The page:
Fresh leaks reveal some of the chip maker's plans for the next two years
The Intel Roadmap for the Future has become one of the most critical issues in the hardware world due to unanticipated dips and changes resulting from the continued delay in achieving a new production process and the need to continue to exhaust the existing manufacturing process to combat the progress of AMD. We now have a leak that sheds light on the plans by the end of 2020 - when some of the information in it may disappoint many of you.
A Dutch website called Tweakers.net Provided a pair of slides and levers Which document the company's plans for the stationary market and for the mobile market, with a division into the various families that are familiar to us all.
The roadmap for the mobile world begins in 2018 and ends at the end of 2020, which may indicate that it is not fully updated (even the timing of the Coffee Lake Refresh generation does not perfectly match what actually occurred) - but it does clarify that Ice Lake processors -U mobile with 15 watt carrier casing and 2 or 4 physical processing cores will be available already during the current year, as promised by the hearing Intel Itself again just recently. During the current year we should see the Comet Lake-U models based on the production process 14 nm With 2, 4 or 6 processing cores (for the first time) - when these models are likely to be an enlarged 28 wattage power supply which will also contain more powerful graphical cores compared to the 15 watt family.
In a disappointing line, something is evident in the most powerful mobile H processors - we have just received the blessed Coffee Lake Refresh family with first 8 models of their kind, though it is expected that production based on 14 NM will be expected for Comet models as well. Lake-H will offer up to ten cores, with no 10-based families in the vicinity. In addition, the unique Kaby Lake-G family includes home-grown graphical cores AMD Will not be awarded continuity according to the given document.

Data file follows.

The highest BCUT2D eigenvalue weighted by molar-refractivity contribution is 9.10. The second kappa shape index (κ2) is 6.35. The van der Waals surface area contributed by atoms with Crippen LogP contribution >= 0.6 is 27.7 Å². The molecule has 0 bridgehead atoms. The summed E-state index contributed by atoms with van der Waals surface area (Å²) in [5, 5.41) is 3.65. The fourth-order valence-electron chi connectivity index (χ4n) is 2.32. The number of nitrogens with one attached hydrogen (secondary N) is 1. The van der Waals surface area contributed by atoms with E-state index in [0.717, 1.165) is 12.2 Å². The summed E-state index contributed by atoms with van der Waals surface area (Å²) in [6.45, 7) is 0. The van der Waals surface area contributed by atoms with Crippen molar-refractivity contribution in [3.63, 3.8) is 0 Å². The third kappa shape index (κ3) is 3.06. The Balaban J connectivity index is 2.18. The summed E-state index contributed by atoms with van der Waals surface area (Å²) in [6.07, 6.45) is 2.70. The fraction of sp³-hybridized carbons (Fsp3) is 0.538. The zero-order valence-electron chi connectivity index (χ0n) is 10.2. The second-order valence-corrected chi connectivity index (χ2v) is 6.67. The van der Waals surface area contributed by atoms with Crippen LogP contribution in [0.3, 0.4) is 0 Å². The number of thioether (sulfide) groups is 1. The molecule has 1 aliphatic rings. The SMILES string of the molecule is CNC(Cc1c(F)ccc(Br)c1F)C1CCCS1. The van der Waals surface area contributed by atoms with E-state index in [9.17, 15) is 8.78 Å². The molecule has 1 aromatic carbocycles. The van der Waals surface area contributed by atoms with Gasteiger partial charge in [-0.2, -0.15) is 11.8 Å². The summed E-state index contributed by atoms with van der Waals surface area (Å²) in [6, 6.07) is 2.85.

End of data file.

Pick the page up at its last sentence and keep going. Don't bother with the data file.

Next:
The Ice Lake-Y family with an innovative 10 nm manufacturing process and only 5 watt carrier casing is expected to land at the end of the current year, with models with physical cores to replace Amber Lake-Y - and a really big line-up is due to arrive during 2020 with the Tiger Lake family- Y that will offer 4 physical processing cores under the same power shell based on 10 nm, in parallel with Comet Lake-Y models with 2 or 4 cores that will continue to rely on 14 nm.
At the atomic processor segment, no-frills rows are expected with a light refresh for the Gemini Lake series, still based on 14 nm of course, and a new family called Skyhawk Lake that is only scheduled for the end of 2020 - and for a new and interesting world dessert to come on chip (SoC - System on Chip) the most economical, where the premiere of the unique Lakefield family looks to contain a first-of-its-kind combination core One large to four cores atom Small and economical in a power envelope of 5 watts or less.
Now, go to the stationary market where references can be found for the leading X models, the S models in the mainstream,Xeon The variance - but with no 10 nm models around, surprisingly.
Comet Lake-S models will be launched towards the end of the year and will deliver up to ten physical processing cores to the home market (the latest generation definitely in the 14 nm manufacturing process? You can never tell), the Cascade Lake-X models with up to 18 cores and the 14 nm manufacturing process will also come They are this year - and Xeon products under the code names Comet Lake, Cascade Lake and Cascade Lake Refresh will all be based on our well-known manufacturing processes and PCI-Express 3.0 communication arteries, whileAMD Is progressing vigorously towards the use of 7 and nano-core cores PCI-Express 4.0 are already faster in the near future.
We strongly recommend that all of these data be viewed with skepticism, because they do not necessarily coincide with public promises Intel Itself offers 10 nm Ice Lake processors in the server world in 2020 - yet it is reasonable to state that the general direction in which Intel Will prefer to place most of its technological weight on the mobile world (where it still has a major popularity advantage over AMD) while the fixed-line domain will be delayed and wait for the reality.
So do we expect surprises around the corner or are all the information for the next year and a half already written before us? We will continue to follow and update you, as always.